The use of the term "global" also referred to the popular text of Marshall McLuhan, "War and Peace in the Global Village" (1968) that had greatly influenced the reflections of the Communication Croup. It focused more on the deviant effects caused by the use of media, encouraging spontaneous communication and eliminating all the tools of mediation between reality and the individual. The group undertook in 1974 a boat trip along the Rhine during which they collected informations produced by the involuntary communication emerged from the repetitiveness of actions and isolation.
The Construction Group did not built anything through the laboratories held in the few years of the Global Tools but "the Ark", built by the 9999 Group.
From the Theory Group remain some reports, among them that of Lapo Binazzi who focused on defining the concept of "theory as pure creativity". The conversation topics of the Theory Group included for example similarities between sports dynamics and collective creativity or the relationship between architecture and magic, in order to question power relations in the production of knowledge and the role of science.
Global Tools shared many ideas with the Situationism movement, including that of labor as a collection of situations, experimentation, the playful approach and the return to the ideal combination of art and life. The Global Tools seminars that took place between 1974 and 1975 can be considered nomadic spaces for creativity, with a special emphasis on the activities between the practical and the theoretical that referred to the philosopher John Dewey.
Another reference of the Global Tools was represented by the holistic practices sought by anarchist and radical education emerged in the context of the American hippie communities of the '60s that were analyzed by the underground magazine "Pianeta Fresco" (founded in 1968 by Ettore Sottsass Jr. Fernanda Pivano).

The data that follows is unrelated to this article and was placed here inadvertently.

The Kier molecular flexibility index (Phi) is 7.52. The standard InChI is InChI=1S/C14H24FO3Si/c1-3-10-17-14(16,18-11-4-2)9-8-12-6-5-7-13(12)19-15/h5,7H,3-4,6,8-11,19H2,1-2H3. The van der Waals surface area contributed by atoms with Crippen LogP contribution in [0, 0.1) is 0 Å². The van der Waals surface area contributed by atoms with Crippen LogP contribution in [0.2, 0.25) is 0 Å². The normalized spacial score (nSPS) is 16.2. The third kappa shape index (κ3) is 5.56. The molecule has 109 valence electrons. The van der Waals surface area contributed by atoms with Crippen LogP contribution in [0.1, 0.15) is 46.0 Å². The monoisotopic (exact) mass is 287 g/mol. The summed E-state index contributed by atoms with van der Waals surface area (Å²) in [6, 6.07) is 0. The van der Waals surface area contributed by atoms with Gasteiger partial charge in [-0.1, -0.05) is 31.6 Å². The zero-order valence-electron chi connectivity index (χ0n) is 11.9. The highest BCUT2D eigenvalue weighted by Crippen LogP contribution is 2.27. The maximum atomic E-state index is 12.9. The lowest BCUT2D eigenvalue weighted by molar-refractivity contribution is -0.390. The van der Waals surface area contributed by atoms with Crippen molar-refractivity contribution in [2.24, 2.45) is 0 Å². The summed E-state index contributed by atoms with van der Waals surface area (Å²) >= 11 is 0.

The movement of the Global Tools’activities in Milan was one of the first disagreements and misunderstandings among the participants. The group needed to clear up all these dissensions. They decided to preapre a seminar, in 1974, held in Sambuca Val di Pesa. It was a long session of auto-anthropology, theoretical debate and group therapy made possible thanks to the various activities and creative workshops that were supposed to constitute an approach to the "ideal moment in which education coincides with life itself". Among the participants we name the Cavart, with a young De Lucchi, Mendini, Superstudio, Franco Raggi, Branzi, Dalisi, Sottsass, Mosconi, Vaccari, Fernanda Pirovano.
In 1975, at the end of the Global Tools experience, and from an idea of Binazzi, Nazareno Noja and Alessandro Mendini, the ALCHIMIA studio was born. Alchimia was the first agency that produced prototypes without having a client and therefore close to future experiences in the field of design.
Valerio Borgonuovo brought also the exemple of the Domus Academy of Milan, founded among others by Andrea Branzi in 1985, in order to prepare the culture scene to face the scenarios of an emerging post-industrial society. The Domus Academy exerted an enormous international attraction, a symptom of a strong demand for change. It also represented the moment when many aspects of Global Tools, finally, crystallize.